The benefits of achieving 'clear' (IGA 0) are well-established in both diseases, and positively, 44% of rosacea patients surveyed recognized that 'clear' skin is possible (vs 35% PsO).1
Encouragingly, the majority of sufferers surveyed expressed a desire to understand more about their disease (73% ROS vs 65% PsO), leading the report's authors to highlight the need for HCPs to empower their patients through knowledge, discuss the invisible as well as visible impacts, and help them to understand the benefits of aiming for 'clear' (IGA 0) to improve outcomes.1
* All patients surveyed claimed to be experiencing a moderate to severe disease impact on their lives
† Self-reported, measured using Patient Health Questionnaire-9 (PHQ-9)
‡ Self-reported, measured using General Anxiety Disorder-7 scale (GAD-7)
- Steinhoff M, et al. Beyond the visible: rosacea and psoriasis of the face. The BMJ Hosted Content 2020. Available from: https://hosted.bmj.com/rosaceabeyondthevisible. Date accessed: June 2020.
- Gether L, et al. Incidence and prevalence of rosacea: a systematic review and meta-analysis. Br J Dermatol. 2018;179(2):282-289. https://doi.org/10.1111/bjd.16481.
- International Federation of Psoriasis Associations. World Psoriasis Day. Available at: https://ifpa-pso.com/our-actions/world-psoriasis-day. Date accessed: June 2020.
- Parisi R, et al. Global epidemiology of psoriasis: a systematic review of incidence and prevalence. J Invest Dermatol. 2013;133(2):377-385. https://doi.org/10.1038/jid.2012.339.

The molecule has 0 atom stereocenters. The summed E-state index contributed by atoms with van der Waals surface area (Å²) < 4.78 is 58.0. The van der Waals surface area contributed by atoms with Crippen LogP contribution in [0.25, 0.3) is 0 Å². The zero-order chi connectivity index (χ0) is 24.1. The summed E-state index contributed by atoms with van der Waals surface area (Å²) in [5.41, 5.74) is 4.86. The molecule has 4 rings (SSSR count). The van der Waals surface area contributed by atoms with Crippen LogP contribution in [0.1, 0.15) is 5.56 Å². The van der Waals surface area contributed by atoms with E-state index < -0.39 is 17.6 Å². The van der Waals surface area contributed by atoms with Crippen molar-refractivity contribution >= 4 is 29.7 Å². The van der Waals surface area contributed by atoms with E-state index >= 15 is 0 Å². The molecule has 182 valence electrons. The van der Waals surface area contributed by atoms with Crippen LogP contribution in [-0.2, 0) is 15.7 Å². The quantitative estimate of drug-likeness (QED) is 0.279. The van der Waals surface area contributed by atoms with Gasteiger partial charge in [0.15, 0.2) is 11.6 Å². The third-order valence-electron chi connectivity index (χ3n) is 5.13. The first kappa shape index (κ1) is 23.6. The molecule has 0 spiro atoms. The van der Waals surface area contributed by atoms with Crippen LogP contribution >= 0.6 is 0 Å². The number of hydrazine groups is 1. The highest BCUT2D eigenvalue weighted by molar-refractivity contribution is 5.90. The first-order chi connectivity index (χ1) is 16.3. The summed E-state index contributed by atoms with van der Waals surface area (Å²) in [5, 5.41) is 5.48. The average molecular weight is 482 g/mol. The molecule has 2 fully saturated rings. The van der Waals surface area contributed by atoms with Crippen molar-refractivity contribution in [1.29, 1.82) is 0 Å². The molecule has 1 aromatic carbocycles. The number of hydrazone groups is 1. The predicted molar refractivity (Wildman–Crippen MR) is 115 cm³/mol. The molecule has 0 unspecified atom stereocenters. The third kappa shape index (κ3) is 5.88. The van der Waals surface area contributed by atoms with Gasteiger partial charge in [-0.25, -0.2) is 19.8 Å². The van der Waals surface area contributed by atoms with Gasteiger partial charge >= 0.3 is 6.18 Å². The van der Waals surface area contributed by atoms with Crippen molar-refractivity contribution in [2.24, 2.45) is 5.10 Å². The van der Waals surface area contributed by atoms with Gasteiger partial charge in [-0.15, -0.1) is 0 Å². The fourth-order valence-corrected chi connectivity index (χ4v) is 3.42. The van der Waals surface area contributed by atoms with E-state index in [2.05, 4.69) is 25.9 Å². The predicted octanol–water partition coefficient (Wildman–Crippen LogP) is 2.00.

Rosacea is a common inflammatory skin disease that presents variable clinical characteristics, of which the most common are flushing, persistent erythema, and inflammatory lesions. It mainly affects the central areas of the face, such as the cheeks and nose. The disease can affect both adult men and women, usually after the age of 30. Additionally, symptoms such as stinging, burning and increased sensitivity of the skin are common. The eyes are often affected, and might present as red, dry or itchy.
Although the cause of the disease is still under debate, various trigger factors are known, including spicy foods, alcohol, emotional stress, sun/UV-exposure, hot baths and beverages. Demodex, generally harmless mites, can also be found in the skin in an elevated quantity in people with rosacea.
Rosacea may worsen over time if left untreated. People that suspect they suffer from rosacea should visit their dermatologist or healthcare provider for diagnosis and discuss what treatment is right for them. Because rosacea is a highly visible disease, it is known to cause embarrassment and anxiety in some patients, which in turn may cause frustration and have a negative impact on their social life.